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  1. https://www.theguardian.com/society/2022/may/31/uk-investigators-told-to-stop-mass-collection-of-personal-data-in-rape-cases Police and prosecutors have been told to stop the mass collection of personal information from rape victims or face being fined by the UK’s data watchdog. I'm uncomfortable with these so called "digital strip searches" although after the Liam Allan case I understand why they happen. I can see why, for example, a rape victim who is also a drug user might fear handing over their phone in case evidence on it of their drug use is later used against them. How do you reassure victims about stuff like that?
  2. https://www.theguardian.com/society/2022/feb/25/victims-systematically-failed-in-england-and-wales-report-finds Joint inspection by two government watchdogs identifies multiple failings in police and criminal justice system Only 1.3% of reported rapes being charged seems awful. But if its usually one word against another with no witnesses, and assuming we keep the principle of the prosecution having to prove someones guilt beyond reasonable doubt, what if anything can actually be done? Also wondered about this bit "It also suggested the police and the CPS should work together to ensure that a defendant’s “bad character” is considered in all rape cases following anecdotal evidence that prosecutors and investigators missed opportunities to present such evidence before the courts". I thought stuff like that wasn't brought up during the trial to ensure the jury won't be prejudiced against a defendant who has been in trouble in the past?
  3. http://www.bbc.co.uk/news/uk-england-shropshire-35495383
  4. It was just after 8am on 6 November 2014 when Faiza Hassan Ahmed knocked on her neighbour’s door. Violet Nantayiro did not know her, but Faiza was obviously distressed. She let her in and tried to comfort her. Faiza said a man had attempted to rape her, and asked Nantayiro if she would ring the police on her behalf. http://www.theguardian.com/uk-news/2016/feb/06/faiza-ahmed-cries-for-help-missed-every-authority-simon-hattenstone?CMP=fb_gu Interesting article about the failings of London Ambulance Service, the Metropolitan Police and Department of Work and Pensions (not my criticism, this was the conclusion from the coroner), but also a 'there but the grace of god go I' type of cautionary tale - I'm sure we have all attended jobs which haven't quite got to the tipping point to the next level of action or we've done the opposite and gone above and beyond 'just in case'. Again, cross agency communication seems to be an issue, but then the HRA Article 8 also plays a part. "You do not have to make a decision, but it may harm your defence if you do not have a crystal ball with you when questioned about something you later rely on in court. Anything you decide may be given in evidence..."
  5. source Ridiculously lenient sentence there for what she did. People like her making these allegations ruin lives.
  6. A new BBC documentary which features an audience vote as to whether a woman was raped or not has sparked anger, as it is claimed it could upset viewers. But the BBC insists the documentary, called ‘Is This Rape? Sex On Trial’, is not merely a gimmick and is designed to raise important questions about consent. Full Story - Daily Mail The DM are claiming people are " angered" by this show, I will decide if I am " angered" after watching the show , however my initial thoughts are surely if it resolves confusion about what constitutes consent that is a good thing? Don't know what the DM are getting angry about?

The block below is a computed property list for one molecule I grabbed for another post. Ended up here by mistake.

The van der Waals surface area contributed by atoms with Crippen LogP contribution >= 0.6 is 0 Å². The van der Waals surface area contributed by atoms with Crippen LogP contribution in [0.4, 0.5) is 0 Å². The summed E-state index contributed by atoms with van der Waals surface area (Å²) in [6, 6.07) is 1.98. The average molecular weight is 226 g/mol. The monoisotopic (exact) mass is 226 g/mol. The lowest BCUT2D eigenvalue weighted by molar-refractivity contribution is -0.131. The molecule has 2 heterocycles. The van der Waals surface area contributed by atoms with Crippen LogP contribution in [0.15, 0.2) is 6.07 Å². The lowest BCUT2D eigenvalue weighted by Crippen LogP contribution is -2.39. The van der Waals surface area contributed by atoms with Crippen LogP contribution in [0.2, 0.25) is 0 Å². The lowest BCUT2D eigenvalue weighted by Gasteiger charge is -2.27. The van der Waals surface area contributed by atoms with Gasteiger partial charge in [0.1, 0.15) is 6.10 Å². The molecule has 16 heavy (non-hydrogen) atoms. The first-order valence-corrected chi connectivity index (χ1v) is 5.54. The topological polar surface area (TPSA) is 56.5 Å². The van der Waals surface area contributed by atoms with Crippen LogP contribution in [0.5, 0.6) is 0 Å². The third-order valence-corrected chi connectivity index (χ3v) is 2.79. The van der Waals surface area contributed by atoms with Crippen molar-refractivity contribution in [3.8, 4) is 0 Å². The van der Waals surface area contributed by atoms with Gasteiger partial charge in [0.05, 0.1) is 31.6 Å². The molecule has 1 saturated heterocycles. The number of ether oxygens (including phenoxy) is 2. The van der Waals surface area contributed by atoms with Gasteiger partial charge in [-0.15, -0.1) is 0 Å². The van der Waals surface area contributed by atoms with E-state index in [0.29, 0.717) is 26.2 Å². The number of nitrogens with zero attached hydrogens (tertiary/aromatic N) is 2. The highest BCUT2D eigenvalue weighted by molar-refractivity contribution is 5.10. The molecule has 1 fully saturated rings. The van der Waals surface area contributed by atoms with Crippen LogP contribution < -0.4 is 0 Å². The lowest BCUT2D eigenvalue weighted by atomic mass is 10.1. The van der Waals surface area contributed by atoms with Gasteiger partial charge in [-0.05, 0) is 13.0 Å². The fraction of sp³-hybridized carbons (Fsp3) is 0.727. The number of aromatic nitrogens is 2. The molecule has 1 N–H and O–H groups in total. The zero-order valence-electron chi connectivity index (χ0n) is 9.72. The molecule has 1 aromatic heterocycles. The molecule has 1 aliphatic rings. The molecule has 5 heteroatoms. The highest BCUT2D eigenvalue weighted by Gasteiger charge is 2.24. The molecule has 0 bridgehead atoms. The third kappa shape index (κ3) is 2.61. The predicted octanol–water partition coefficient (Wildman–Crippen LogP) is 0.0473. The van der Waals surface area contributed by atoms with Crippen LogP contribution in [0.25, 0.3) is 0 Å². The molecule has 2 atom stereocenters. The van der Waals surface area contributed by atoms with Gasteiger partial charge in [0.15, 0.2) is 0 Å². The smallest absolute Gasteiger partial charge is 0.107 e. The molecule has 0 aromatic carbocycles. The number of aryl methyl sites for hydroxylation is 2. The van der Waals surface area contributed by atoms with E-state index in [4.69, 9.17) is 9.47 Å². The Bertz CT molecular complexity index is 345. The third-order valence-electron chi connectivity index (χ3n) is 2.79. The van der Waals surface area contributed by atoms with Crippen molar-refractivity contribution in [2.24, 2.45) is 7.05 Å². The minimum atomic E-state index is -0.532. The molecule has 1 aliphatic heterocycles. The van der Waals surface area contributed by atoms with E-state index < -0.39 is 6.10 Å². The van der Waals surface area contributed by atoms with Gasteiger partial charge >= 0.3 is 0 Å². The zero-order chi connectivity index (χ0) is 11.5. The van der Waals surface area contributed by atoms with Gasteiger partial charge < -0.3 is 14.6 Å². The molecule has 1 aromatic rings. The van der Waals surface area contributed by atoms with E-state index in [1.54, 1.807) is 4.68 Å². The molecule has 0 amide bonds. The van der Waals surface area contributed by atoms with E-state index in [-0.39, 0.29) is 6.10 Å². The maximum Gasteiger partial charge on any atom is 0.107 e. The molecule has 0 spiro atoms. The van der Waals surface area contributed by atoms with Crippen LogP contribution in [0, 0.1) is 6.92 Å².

7. A policeman has been found guilty of gross misconduct for making an “appalling” comment about rape as he led a Taser training course. Full Story - Birmingham Mail
  8. Swedish prosecutors will drop their investigation into sexual assault allegations against Julian Assange on Thursday because of the statutes of limitation, the BBC has learned. The Wikileaks founder still faces the more serious allegation of rape. But prosecutors have run out of time to investigate Mr Assange for sexual assault because they have not succeeded in questioning him. He denies all allegations and has said they are part of a smear campaign. The Australian journalist and activist sought asylum in the Ecuadorian embassy in London in 2012 to avoid extradition to Sweden. Time limit Under Swedish law, charges cannot be laid without interviewing the suspect. Prosecutors had until 13 August to question Mr Assange about one accusation of sexual molestation and one of unlawful coercion, while the time limit on a further allegation of sexual molestation runs out on 18 August. The more serious allegation of rape is not due to expire until 2020. An official announcement from the prosecutor's office is expected on Thursday morning. Mr Assange has always denied all the accusations and says he fled into the Ecuadorian embassy because he fears being extradited from Sweden to the US and put on trial for releasing secret American documents. He has said in the past that he will not leave the embassy, even if the accusations of sex crimes are dropped. The woman who accused Mr Assange of sexual molestation and unlawful coercion - who is identified in legal papers only as AA - is said to be relieved that the case is now behind her. "She had wanted him to stand before the court and answer the accusations but it's five years ago and she's not interested in going to court now," her lawyer, Claes Borgstrom, told the BBC. "She wants to put it all behind her. It's been a difficult time for her and she's now trying to forget about it and move on with her life." Swedish prosecutors had initially insisted that Mr Assange be questioned in Sweden, but earlier this year - under pressure to advance the investigation - she agreed that he could be interviewed in London. But the Swedish government has been unable to negotiate access with the Ecuadorian authorities, with both sides blaming the other for the impasse. 'Difficult and costly' Lawyers for Mr Assange say the allegations of sexual assault should have been dropped long ago. "Our position is that the investigation should have been shut down earlier because there wasn't enough evidence to keep it going," Thomas Olsson, one of his Swedish lawyers, told the BBC. "It's regrettable that it's gone on for this long." He said he believed Mr Assange could clear his name over the rape allegation. "We are convinced that as soon as he has the opportunity to give his version of the circumstances, there'll be no need to continue the investigation." Sweden is expected to continue discussions with Ecuador over the terms under which the prosecutor could question Mr Assange over the remaining accusation. The UK government has urged Ecuador to co-operate, stressing that the UK has a legal obligation to extradite Mr Assange. "We are clear that our laws must be followed and Mr Assange should be extradited," a UK Foreign Office spokeswoman said. "As ever, we look to Ecuador to help bring this difficult, and costly, situation to an end." The cost of policing the Ecuadorian embassy in Knightsbridge for the past three years now stands at around £12m ($18.8m; €16.8m). http://www.bbc.co.uk/news/world-europe-33894757